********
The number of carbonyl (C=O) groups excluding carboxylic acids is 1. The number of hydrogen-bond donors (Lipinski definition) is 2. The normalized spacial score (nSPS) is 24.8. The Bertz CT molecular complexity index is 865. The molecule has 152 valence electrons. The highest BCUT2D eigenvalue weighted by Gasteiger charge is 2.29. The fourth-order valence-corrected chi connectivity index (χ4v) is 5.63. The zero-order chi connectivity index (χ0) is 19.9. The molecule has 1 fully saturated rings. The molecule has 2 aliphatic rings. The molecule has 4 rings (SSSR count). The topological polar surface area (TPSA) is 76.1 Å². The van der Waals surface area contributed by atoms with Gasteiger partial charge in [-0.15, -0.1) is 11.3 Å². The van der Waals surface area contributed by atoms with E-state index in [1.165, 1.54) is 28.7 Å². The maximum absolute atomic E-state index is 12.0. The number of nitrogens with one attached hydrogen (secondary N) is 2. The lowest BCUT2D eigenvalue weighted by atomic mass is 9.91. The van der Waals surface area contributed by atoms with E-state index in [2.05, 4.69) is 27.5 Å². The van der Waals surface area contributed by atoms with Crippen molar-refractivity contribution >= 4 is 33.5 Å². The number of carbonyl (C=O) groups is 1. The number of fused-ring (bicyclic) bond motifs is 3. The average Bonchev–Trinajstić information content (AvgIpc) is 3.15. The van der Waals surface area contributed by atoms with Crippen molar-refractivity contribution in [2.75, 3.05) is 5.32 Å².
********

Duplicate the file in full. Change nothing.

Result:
The number of carbonyl (C=O) groups excluding carboxylic acids is 1. The number of hydrogen-bond donors (Lipinski definition) is 2. The normalized spacial score (nSPS) is 24.8. The Bertz CT molecular complexity index is 865. The molecule has 152 valence electrons. The highest BCUT2D eigenvalue weighted by Gasteiger charge is 2.29. The fourth-order valence-corrected chi connectivity index (χ4v) is 5.63. The zero-order chi connectivity index (χ0) is 19.9. The molecule has 1 fully saturated rings. The molecule has 2 aliphatic rings. The molecule has 4 rings (SSSR count). The topological polar surface area (TPSA) is 76.1 Å². The van der Waals surface area contributed by atoms with Gasteiger partial charge in [-0.15, -0.1) is 11.3 Å². The van der Waals surface area contributed by atoms with E-state index in [1.165, 1.54) is 28.7 Å². The maximum absolute atomic E-state index is 12.0. The number of nitrogens with one attached hydrogen (secondary N) is 2. The lowest BCUT2D eigenvalue weighted by atomic mass is 9.91. The van der Waals surface area contributed by atoms with E-state index in [2.05, 4.69) is 27.5 Å². The van der Waals surface area contributed by atoms with Crippen molar-refractivity contribution >= 4 is 33.5 Å². The number of carbonyl (C=O) groups is 1. The number of fused-ring (bicyclic) bond motifs is 3. The average Bonchev–Trinajstić information content (AvgIpc) is 3.15. The van der Waals surface area contributed by atoms with Crippen molar-refractivity contribution in [2.75, 3.05) is 5.32 Å².